Therapists and others can use a variety of techniques to cultivate a sense of safety, creativity and hope as we work through the climate crisis together. To work more deeply on climate distress, it is critical the therapist consistently process their own climate emotions. With patients there are many therapeutic approaches that can be helpful. One can apply techniques from acceptance and commitment therapy to help patients find transformational resilience and adapt to new realities. This can include sitting deeply with the realities of collapse and loss, and using meaning-based coping to find new ways of responding. The conceptual approache should view humankind as part of the web of life, not in hierarchical relationship to it. Cultivating secure attachment to nature should be a focus of therapeutic assessment and effort. Use of dialectical thinking, such as holding together our social reality and our climate reality, or looking at a problem from the opposite emotional perspective, can also generate creative responses to the climate crisis.4

The universe is an emergent system, defined by complex, creative, chaotic and unpredictable outcomes. This possibility for creative evolution is an opening, a space for hope and creativity, in which to consider fixed maladaptive positions and consider what can be relinquished and restored to live in a new way.


  1. Speiser, M., Hill, A. N., Catalano, K. (May, 2022). American Climate Perspectives Survey 2022. Vol II. Part II. Climate Change Sparks Emotional Responses. ecoAmerica. Washington, DC.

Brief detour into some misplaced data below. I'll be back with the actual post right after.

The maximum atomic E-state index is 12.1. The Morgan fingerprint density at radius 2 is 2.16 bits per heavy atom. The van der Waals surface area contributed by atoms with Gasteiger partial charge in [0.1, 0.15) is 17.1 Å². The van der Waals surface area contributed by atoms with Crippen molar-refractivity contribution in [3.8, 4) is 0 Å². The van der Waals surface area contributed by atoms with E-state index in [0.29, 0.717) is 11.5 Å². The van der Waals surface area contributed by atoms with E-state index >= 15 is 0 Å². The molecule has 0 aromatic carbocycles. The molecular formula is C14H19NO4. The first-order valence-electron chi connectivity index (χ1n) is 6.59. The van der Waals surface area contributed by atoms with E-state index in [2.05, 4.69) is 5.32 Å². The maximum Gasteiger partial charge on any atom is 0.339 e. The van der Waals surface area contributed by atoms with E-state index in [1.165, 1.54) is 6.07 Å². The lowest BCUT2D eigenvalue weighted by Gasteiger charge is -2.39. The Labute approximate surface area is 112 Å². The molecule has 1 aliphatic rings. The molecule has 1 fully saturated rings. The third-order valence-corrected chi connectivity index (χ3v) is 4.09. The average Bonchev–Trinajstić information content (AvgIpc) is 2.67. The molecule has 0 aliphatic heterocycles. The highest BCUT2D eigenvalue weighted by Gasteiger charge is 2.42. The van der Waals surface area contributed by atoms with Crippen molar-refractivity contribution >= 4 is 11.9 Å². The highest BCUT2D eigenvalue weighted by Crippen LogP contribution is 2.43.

2. Leiserowitz, A., et. al. (2023). Global Warming's Six Americas, December 2022. Yale University and George Mason University. New Haven, CT: Yale Program on Climate Change Communication.
  3. Hickman, C., et al. (2021). Climate anxiety in children and young people and their beliefs about government responses to climate change: A global survey. The Lancet Planetary Health, 5(12), e863–e873.
  4. Lewis, J. L., Haase, E., & Trope, A. (2020). Climate Dialectics in Psychotherapy: Holding Open the Space Between Abyss and Advance. Psychodynamic psychiatry, 48(3), 271-294.


Elizabeth Haase, M.D.

Chair, APA Committee on Climate Change and Mental Health
Steering Committee Member, Climate Psychiatry Alliance
Medical Director, Behavioral Health, Carson Tahoe Regional Medical Center